How Does a CFL Work Anyway?
Some people with a sense of irony often muse over the fact that while the light bulb as an iconic symbol of a “new idea” or “invention” continues to capture the human imagination, as an actual invention, the incandescent bulb itself has not changed very much since Thomas Edison first created and introduced it way back in 1879.
But the light bulb has seen innovation in recent years past, and innovation that is meant to benefit the
planet. That innovation is seen in the compact fluorescent light bulb, or CFL, whose power of illumination emanates from a different functional source. While incandescent bulbs benefit from a glowing filament, CFLs work by virtue of their contents: “argon and mercury vapor housed within a spiral-shaped tube.”
More Details About How CFLs Function
CFLs have a ballast integrated within the working parts of the bulb, allowing a current of electricity to pass through the vapor, which in turn gives a charge to the gas molecules. This phase accounts for the brief period of “warm-up” time that some CFLs take before reaching full brightness capacity.
The ultraviolet light that is produced by CFLs comes from the excitement taking place within the argon and mercury vapors. This light, then, stimulates the inside of the tube itself, which has been coated with a fluorescent material that is painted on. The painted fluorescent coating absorbs energy, as represented in a light that is visible to the naked eye.
Why Are CFLs Considered Eco-Friendly?
To put it briefly, compact fluorescent bulbs use a lot less energy than standard, incandescent bulbs. A whopping seventy-five percent less, actually. Less watts to create the same amount of light in a room — that’s the best way to look at it. According to Energy Star, “if every home in America made one such swap, enough energy would be saved in one year to light more than 3 million homes.”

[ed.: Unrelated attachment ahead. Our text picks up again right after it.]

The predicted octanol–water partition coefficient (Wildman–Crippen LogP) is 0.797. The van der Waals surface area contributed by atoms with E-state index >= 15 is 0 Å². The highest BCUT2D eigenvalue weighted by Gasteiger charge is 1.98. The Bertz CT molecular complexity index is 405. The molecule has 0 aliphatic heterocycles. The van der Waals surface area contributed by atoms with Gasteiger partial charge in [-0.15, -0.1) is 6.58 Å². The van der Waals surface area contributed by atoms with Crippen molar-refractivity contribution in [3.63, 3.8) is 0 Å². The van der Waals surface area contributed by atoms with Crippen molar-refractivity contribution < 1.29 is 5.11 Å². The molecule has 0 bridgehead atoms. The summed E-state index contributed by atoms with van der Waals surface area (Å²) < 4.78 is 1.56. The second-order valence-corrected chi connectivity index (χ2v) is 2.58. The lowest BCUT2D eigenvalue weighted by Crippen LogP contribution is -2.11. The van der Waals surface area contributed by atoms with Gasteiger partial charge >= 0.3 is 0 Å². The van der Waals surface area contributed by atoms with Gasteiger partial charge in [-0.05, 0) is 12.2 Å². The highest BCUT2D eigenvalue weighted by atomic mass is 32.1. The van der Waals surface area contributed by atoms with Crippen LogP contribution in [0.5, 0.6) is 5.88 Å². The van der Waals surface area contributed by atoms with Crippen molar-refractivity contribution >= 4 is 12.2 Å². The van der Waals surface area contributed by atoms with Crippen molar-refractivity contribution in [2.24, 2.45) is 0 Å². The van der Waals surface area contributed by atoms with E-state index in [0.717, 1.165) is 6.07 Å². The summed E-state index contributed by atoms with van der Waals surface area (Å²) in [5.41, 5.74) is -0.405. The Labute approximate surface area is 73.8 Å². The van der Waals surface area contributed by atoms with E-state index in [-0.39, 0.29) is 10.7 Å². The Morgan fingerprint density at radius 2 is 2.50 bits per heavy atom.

The logic then follows that if your home needs less energy to run the way you choose to run it (with “x” amount of light, for example), then the cost of electricity or energy will also be lower than what they would be, given the use of incandescent bulbs. While CFLs do cost a bit more money, often ten times as much, they may also last ten times as long, producing bright light for as long as 10,000 hours, compared to what is often less than 1,000 hours for a regular light bulb.
Beyond using less energy as the reason why these bulbs have the hearts of the environmentally concerned, the coal plants at the heart of energy production are also a concern. More coal is needed to generate the light that we have in our homes and offices, when we use less economic or efficient light bulbs. With more efficient bulbs in place, less coal is
required to generate the same amount of energy. Less coal burning, less greenhouse gas being produced.
Now that there are dimmers, 3-way functional bulbs, indoor and outdoor versions, and solid production of light, CFLs can be swapped in for the old incandescent bulbs, in just about every use.
Drawbacks of Using Compact Fluorescent Light Bulbs
- It takes around 15 minutes for CFLs to reach optimum levels of efficiency
- When the bulbs are switched on and off for short periods of time (let’s say you reach into the closet to grab a sweater, and turn the light on and off for under 60 seconds), their life spans are shortened and their efficiency is reduced
- CFLs reach temperatures that are too high when used in closed fixtures
- CFLs do not work well in places like garage door openers, where the housing vibrates as the machine functions
More Information Around the Web on CFLs
How do Compact Fluorescent Bulbs Work? at Planet Bulb.
CFL info on Wikipedia.
Learn About CFLs at the Energy Star website.
From Weather.gov, some info on CFLs.
How CFLs work, and how to dim them, from EE Times.[Photo Via: Wikipedia Commons]